* While you're at it, please don't forget my Easy as Pie Cookbook, which is a mere $2.99 for the Kindle (or $6.99 as a paperback). You're Christmas guests will love my Chocolate Chip Cookie Dough Cheesecake Pie...or my Green Tomato (tastes likes apple) Pie...or my Butternut Squash (which is the best "pumpkin pie") get the idea. 

Oldies But Goodies:

* Teach your kids meaningful Christmas carols this Advent.

* Activities to go along with popular children's Christmas books - a huge list!

* Our favorite Christmas cookie recipes.

* Gifts to help your child grow in Christ. 

Nov 29, 2016

From Scratch, DIY Hot Cocoa Recipe

DIY Hot Cocoa Recipe
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Recently, my kids asked for hot cocoa - one of their favorite winter treats. We were at Walmart, and sticking to my rule of reading all food labels, I picked up their favorite brand and read the ingredients list. I stopped reading at the second ingredient: corn syrup. Then I read every other hot cocoa label on the shelf. All of them contained corn syrup, plus a host of other icky ingredients. Sigh.

(Wondering why I don't want my family consuming corn syrup? The short answer is that high fructose corn syrup is one of the most common and most unhealthy ingredients found in processed food. It is linked to diabetes and a host of other health problems...and now it can be listed simply as "corn sugar." In addition, corn products are almost always genetically modified (GMO). I am not comfortable feeding GMOs to my family; you can read about some of my reasons here.)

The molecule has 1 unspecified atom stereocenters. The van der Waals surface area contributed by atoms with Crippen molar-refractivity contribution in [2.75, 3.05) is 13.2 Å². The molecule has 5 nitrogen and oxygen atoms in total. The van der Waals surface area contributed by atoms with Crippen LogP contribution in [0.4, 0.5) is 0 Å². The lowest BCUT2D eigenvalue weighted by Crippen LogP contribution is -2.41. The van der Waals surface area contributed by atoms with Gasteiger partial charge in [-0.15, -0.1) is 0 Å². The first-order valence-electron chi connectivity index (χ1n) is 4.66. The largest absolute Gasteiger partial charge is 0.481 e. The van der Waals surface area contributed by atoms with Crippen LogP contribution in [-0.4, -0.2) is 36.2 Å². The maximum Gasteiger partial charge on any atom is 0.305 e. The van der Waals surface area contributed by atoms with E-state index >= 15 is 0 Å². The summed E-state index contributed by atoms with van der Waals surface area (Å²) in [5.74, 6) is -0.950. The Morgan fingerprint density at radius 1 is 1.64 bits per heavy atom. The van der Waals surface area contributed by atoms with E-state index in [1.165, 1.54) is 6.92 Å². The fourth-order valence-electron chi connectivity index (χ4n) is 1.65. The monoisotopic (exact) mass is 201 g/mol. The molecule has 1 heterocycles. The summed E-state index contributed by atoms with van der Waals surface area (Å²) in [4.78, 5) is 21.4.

When I got home, I got on Facebook and asked my friends if they knew of a brand of hot cocoa that didn't contain corn syrup. Some suggested Ghirardelli's, and one friend touted AhLaska Organic Cocoa Mix. But another friend said, "Why don't you make it from scratch?" I was a little embarrassed, because I'm that annoying person who's always suggesting making everything from scratch - yet it never occurred to me to do DIY hot cocoa.

So I looked at a gazillion from scratch hot cocoa recipes, and finally settled on this one (from Epicurious). Incidentally, you can find recipes for making your own hot cocoa mix, too, but everything I saw was contained processed ingredients (like powdered creamer), so I decided it was better to make each batch fresh, with fresh dairy.